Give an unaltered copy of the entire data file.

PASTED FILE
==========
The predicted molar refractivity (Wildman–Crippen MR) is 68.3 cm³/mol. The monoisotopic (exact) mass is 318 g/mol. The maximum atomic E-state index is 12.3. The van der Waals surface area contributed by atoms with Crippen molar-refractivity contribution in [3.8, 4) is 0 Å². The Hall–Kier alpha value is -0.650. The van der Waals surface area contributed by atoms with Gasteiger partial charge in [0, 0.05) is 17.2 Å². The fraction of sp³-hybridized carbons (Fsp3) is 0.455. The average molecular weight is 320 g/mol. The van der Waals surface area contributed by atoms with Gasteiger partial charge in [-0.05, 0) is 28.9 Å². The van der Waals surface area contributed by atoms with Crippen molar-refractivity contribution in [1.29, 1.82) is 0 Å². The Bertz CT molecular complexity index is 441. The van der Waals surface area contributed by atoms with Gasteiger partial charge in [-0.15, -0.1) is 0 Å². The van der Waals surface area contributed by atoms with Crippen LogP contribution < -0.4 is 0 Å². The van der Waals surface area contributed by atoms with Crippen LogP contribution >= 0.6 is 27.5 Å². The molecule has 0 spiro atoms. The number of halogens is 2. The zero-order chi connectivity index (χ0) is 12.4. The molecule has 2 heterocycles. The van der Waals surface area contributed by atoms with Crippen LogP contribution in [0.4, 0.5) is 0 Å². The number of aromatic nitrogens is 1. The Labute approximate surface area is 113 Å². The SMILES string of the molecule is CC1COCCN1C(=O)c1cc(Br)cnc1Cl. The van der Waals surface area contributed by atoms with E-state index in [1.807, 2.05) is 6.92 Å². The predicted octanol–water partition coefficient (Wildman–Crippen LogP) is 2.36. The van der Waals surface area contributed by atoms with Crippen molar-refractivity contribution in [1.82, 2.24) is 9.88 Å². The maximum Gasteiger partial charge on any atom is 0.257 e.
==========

The predicted molar refractivity (Wildman–Crippen MR) is 68.3 cm³/mol. The monoisotopic (exact) mass is 318 g/mol. The maximum atomic E-state index is 12.3. The van der Waals surface area contributed by atoms with Crippen molar-refractivity contribution in [3.8, 4) is 0 Å². The Hall–Kier alpha value is -0.650. The van der Waals surface area contributed by atoms with Gasteiger partial charge in [0, 0.05) is 17.2 Å². The fraction of sp³-hybridized carbons (Fsp3) is 0.455. The average molecular weight is 320 g/mol. The van der Waals surface area contributed by atoms with Gasteiger partial charge in [-0.05, 0) is 28.9 Å². The van der Waals surface area contributed by atoms with Crippen molar-refractivity contribution in [1.29, 1.82) is 0 Å². The Bertz CT molecular complexity index is 441. The van der Waals surface area contributed by atoms with Gasteiger partial charge in [-0.15, -0.1) is 0 Å². The van der Waals surface area contributed by atoms with Crippen LogP contribution < -0.4 is 0 Å². The van der Waals surface area contributed by atoms with Crippen LogP contribution >= 0.6 is 27.5 Å². The molecule has 0 spiro atoms. The number of halogens is 2. The zero-order chi connectivity index (χ0) is 12.4. The molecule has 2 heterocycles. The van der Waals surface area contributed by atoms with Crippen LogP contribution in [0.4, 0.5) is 0 Å². The number of aromatic nitrogens is 1. The Labute approximate surface area is 113 Å². The SMILES string of the molecule is CC1COCCN1C(=O)c1cc(Br)cnc1Cl. The van der Waals surface area contributed by atoms with E-state index in [1.807, 2.05) is 6.92 Å². The predicted octanol–water partition coefficient (Wildman–Crippen LogP) is 2.36. The van der Waals surface area contributed by atoms with Crippen molar-refractivity contribution in [1.82, 2.24) is 9.88 Å². The maximum Gasteiger partial charge on any atom is 0.257 e.